established Federal law” establishing due process requirements that were violated in this
case. The Court agrees with the R&R that Morissette merely construed Congressional intent
and did not purport to enunciate any constitutional due process rule that was binding on the
states. (R&R 12 n.4.) Petitioner has not challenged this analysis, nor has he identified any
other Supreme Court authority that supports his claim.
Petitioner also contends that the Magistrate Judge erred in concluding that CSC III
based on affinity is a general intent crime. The case the R&R relies on, People v. Russell,
703 N.W.2d 107, 114 (Mich. Ct. App. 2005), involved a conviction for CSC IV rather than
CSC III. CSC IV requires sexual contact for a sexual purpose. Mich. Comp. Laws
§ 750.520e(1)(d), § 750.520a(n). Petitioner contends that because CSC III only requires
penetration and does not require that it be for a sexual purpose, it does not have a mens rea
element and is a strict liability crime.
Petitioner’s contention that CSC III based on affinity is not a general intent crime is
not supported by Michigan case law. “[G]eneral intent is merely the intent to perform the
physical act itself.” People v. Lardie, 452 Mich. 231, 240, 551 N.W.2d 656, 660 (Mich.
1996), overruled on other grounds by People v. Schaefer, 473 Mich. 418, 703 N.W.2d 774
(2005). Under Michigan law, “third-degree criminal sexual conduct is a general intent crime
proved by showing that the defendant committed a proscribed sexual act.” People v.
Corbiere, 559 N.W.2d 666, 669 (Mich. Ct. App. 1996); see also People v. Piper, 567
N.W.2d 483, 485 (Mich. Ct. App. 1997) (“[C]riminal sexual conduct is a general intent
crime; a defendant’s specific intent is not at issue.”).
The Court is satisfied that under
Michigan law, CSC III based on affinity requires the intent to commit the physical act of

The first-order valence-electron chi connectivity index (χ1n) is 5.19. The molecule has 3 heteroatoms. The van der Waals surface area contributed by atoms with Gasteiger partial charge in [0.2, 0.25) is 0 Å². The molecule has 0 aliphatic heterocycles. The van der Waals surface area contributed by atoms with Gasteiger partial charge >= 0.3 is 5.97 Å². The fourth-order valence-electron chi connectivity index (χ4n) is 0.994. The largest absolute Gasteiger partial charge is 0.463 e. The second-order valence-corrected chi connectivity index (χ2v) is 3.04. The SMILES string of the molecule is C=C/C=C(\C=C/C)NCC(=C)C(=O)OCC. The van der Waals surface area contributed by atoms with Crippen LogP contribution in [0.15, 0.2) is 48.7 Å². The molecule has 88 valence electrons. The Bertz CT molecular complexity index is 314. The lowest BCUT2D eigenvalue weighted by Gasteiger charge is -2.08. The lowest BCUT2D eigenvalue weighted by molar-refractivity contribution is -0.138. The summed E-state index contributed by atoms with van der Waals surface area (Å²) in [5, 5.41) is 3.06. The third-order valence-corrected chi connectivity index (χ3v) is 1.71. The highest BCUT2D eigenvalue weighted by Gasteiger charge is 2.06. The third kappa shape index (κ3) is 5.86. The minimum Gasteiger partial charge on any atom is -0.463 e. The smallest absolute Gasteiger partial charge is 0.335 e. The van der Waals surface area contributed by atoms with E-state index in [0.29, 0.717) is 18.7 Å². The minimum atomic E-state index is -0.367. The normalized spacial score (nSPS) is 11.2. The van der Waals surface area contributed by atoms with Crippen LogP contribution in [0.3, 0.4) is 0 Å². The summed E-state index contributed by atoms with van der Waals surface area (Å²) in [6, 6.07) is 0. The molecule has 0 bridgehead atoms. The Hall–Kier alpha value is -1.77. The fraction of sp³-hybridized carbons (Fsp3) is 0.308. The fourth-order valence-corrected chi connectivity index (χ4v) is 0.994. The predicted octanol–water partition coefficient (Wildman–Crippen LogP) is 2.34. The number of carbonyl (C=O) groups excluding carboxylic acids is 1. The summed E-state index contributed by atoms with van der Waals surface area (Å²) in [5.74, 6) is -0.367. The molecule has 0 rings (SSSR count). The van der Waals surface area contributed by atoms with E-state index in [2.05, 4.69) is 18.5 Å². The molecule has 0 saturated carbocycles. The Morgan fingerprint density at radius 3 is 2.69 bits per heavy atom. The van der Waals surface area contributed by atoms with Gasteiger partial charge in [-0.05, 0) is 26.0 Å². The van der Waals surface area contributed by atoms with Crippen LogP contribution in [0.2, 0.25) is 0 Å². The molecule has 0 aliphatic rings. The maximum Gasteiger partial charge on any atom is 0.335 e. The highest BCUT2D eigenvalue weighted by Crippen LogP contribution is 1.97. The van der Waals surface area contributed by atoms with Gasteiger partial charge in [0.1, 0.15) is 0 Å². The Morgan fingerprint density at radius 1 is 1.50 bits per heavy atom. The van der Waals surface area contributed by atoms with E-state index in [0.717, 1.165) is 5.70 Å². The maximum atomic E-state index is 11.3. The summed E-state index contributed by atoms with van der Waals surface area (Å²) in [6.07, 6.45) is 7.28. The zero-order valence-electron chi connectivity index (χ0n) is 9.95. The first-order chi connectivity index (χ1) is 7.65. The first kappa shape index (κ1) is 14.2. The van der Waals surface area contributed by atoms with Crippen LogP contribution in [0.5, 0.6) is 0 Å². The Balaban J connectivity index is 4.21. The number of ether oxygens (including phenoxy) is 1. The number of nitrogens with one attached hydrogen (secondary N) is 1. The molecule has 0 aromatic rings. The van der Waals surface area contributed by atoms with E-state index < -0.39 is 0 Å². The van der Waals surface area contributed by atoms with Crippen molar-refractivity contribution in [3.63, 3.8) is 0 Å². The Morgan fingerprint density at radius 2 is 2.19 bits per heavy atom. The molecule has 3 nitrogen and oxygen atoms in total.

penetration. Accordingly, the Magistrate Judge was correct in concluding that it is a general
Petitioner’s third objection concerns the Magistrate Judge’s rejection of his ineffective
assistance of counsel claim. Petitioner contends that trial counsel was ineffective for failing
to challenge the constitutionality of the prosecution under the CSC III statute and for
advising Petitioner to plead guilty under the demonstrably unconstitutional statute. Because
the Court agrees with the Magistrate Judge’s determination that neither the statute nor the
prosecution under it was unconstitutional, the Court also agrees that Petitioner’s ineffective
assistance claim cannot be sustained.
The Court will deny Petitioner’s habeas petition for the reasons stated in the R&R.
An appeal may not be taken from a final order in a habeas case unless a certificate of
appealability is issued. 28 U.S.C. § 2253(c)(1); Fed. R. App. P. 22(b)(1). A certificate of
appealability may be issued “only if the applicant has made a substantial showing of the
denial of a constitutional right.” 28 U.S.C. § 2253(c)(2). The district court must issue or
deny a certificate of appealability at the time it enters a final order adverse to the petitioner.
Rule 11(a) of the Rules Governing § 2254 Cases. Because Movant has failed to make a
substantial showing of the denial of a constitutional right, a certificate of appealability will
be denied. Slack v. McDaniel, 529 U.S. 473, 484 (2000). Accordingly,
IT IS HEREBY ORDERED that Petitioner’s objections to the Report and
Recommendation of the Magistrate Judge (ECF No. 19) are OVERRULED.
IT IS FURTHER ORDERED that the February 26, 2014, R&R (ECF No. 18) is
APPROVED and ADOPTED as the opinion of the Court.
IT IS FURTHER ORDERED that Petitioner’s petition for writ of habeas corpus
(ECF No. 1) is DENIED.
IT IS FURTHER ORDERED that a certificate of appealability is DENIED.
Dated: July 14, 2014
/s/ Robert Holmes Bell
ROBERT HOLMES BELL
UNITED STATES DISTRICT JUDGE